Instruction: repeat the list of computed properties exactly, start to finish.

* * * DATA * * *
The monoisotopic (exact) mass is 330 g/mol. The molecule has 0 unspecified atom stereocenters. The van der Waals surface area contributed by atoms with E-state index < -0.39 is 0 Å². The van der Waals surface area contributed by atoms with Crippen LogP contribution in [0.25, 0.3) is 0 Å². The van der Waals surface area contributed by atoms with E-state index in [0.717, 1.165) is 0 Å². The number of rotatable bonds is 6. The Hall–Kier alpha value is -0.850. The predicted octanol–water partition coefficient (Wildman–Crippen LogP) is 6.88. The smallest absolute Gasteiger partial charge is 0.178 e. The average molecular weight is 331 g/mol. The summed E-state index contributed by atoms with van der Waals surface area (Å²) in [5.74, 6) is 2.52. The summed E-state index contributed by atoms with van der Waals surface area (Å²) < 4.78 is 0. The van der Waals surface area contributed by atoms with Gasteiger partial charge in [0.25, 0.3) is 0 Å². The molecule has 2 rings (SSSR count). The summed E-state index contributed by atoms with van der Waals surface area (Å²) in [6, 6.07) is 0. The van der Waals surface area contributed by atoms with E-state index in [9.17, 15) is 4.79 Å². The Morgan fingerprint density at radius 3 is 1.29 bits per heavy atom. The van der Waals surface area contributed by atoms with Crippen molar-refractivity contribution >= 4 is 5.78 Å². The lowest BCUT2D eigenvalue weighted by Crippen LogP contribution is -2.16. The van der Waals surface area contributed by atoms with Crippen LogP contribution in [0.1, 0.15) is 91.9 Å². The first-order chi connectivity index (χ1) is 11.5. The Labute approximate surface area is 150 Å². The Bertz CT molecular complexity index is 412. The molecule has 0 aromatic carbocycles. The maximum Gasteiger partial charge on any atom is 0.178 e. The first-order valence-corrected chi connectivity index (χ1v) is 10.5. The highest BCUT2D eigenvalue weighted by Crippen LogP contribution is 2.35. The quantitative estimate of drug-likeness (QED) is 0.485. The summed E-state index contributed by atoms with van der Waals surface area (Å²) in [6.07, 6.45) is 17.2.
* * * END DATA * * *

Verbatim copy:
The monoisotopic (exact) mass is 330 g/mol. The molecule has 0 unspecified atom stereocenters. The van der Waals surface area contributed by atoms with E-state index < -0.39 is 0 Å². The van der Waals surface area contributed by atoms with Crippen LogP contribution in [0.25, 0.3) is 0 Å². The van der Waals surface area contributed by atoms with E-state index in [0.717, 1.165) is 0 Å². The number of rotatable bonds is 6. The Hall–Kier alpha value is -0.850. The predicted octanol–water partition coefficient (Wildman–Crippen LogP) is 6.88. The smallest absolute Gasteiger partial charge is 0.178 e. The average molecular weight is 331 g/mol. The summed E-state index contributed by atoms with van der Waals surface area (Å²) in [5.74, 6) is 2.52. The summed E-state index contributed by atoms with van der Waals surface area (Å²) < 4.78 is 0. The van der Waals surface area contributed by atoms with Gasteiger partial charge in [0.25, 0.3) is 0 Å². The molecule has 2 rings (SSSR count). The summed E-state index contributed by atoms with van der Waals surface area (Å²) in [6, 6.07) is 0. The van der Waals surface area contributed by atoms with E-state index in [9.17, 15) is 4.79 Å². The Morgan fingerprint density at radius 3 is 1.29 bits per heavy atom. The van der Waals surface area contributed by atoms with Crippen molar-refractivity contribution >= 4 is 5.78 Å². The lowest BCUT2D eigenvalue weighted by Crippen LogP contribution is -2.16. The van der Waals surface area contributed by atoms with Crippen LogP contribution in [0.1, 0.15) is 91.9 Å². The first-order chi connectivity index (χ1) is 11.5. The Labute approximate surface area is 150 Å². The Bertz CT molecular complexity index is 412. The molecule has 0 aromatic carbocycles. The maximum Gasteiger partial charge on any atom is 0.178 e. The first-order valence-corrected chi connectivity index (χ1v) is 10.5. The highest BCUT2D eigenvalue weighted by Crippen LogP contribution is 2.35. The quantitative estimate of drug-likeness (QED) is 0.485. The summed E-state index contributed by atoms with van der Waals surface area (Å²) in [6.07, 6.45) is 17.2.